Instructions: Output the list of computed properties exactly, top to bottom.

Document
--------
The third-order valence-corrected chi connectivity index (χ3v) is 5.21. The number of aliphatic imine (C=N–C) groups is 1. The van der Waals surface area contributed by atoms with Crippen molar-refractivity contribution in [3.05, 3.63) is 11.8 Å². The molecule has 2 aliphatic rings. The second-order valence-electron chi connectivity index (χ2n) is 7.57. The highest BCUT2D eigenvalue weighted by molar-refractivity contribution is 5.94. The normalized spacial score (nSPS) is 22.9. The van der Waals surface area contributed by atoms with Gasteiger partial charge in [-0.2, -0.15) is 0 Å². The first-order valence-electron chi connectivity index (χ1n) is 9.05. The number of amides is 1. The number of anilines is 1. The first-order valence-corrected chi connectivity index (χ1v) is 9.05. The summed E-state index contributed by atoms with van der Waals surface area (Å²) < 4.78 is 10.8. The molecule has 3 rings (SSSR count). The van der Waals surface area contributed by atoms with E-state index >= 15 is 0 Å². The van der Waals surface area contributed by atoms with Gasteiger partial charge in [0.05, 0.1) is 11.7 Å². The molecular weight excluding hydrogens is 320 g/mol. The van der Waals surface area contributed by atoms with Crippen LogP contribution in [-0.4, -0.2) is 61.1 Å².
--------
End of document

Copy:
The third-order valence-corrected chi connectivity index (χ3v) is 5.21. The number of aliphatic imine (C=N–C) groups is 1. The van der Waals surface area contributed by atoms with Crippen molar-refractivity contribution in [3.05, 3.63) is 11.8 Å². The molecule has 2 aliphatic rings. The second-order valence-electron chi connectivity index (χ2n) is 7.57. The highest BCUT2D eigenvalue weighted by molar-refractivity contribution is 5.94. The normalized spacial score (nSPS) is 22.9. The van der Waals surface area contributed by atoms with Gasteiger partial charge in [-0.2, -0.15) is 0 Å². The first-order valence-electron chi connectivity index (χ1n) is 9.05. The number of amides is 1. The number of anilines is 1. The first-order valence-corrected chi connectivity index (χ1v) is 9.05. The summed E-state index contributed by atoms with van der Waals surface area (Å²) < 4.78 is 10.8. The molecule has 3 rings (SSSR count). The van der Waals surface area contributed by atoms with E-state index >= 15 is 0 Å². The van der Waals surface area contributed by atoms with Gasteiger partial charge in [0.05, 0.1) is 11.7 Å². The molecular weight excluding hydrogens is 320 g/mol. The van der Waals surface area contributed by atoms with Crippen LogP contribution in [-0.4, -0.2) is 61.1 Å².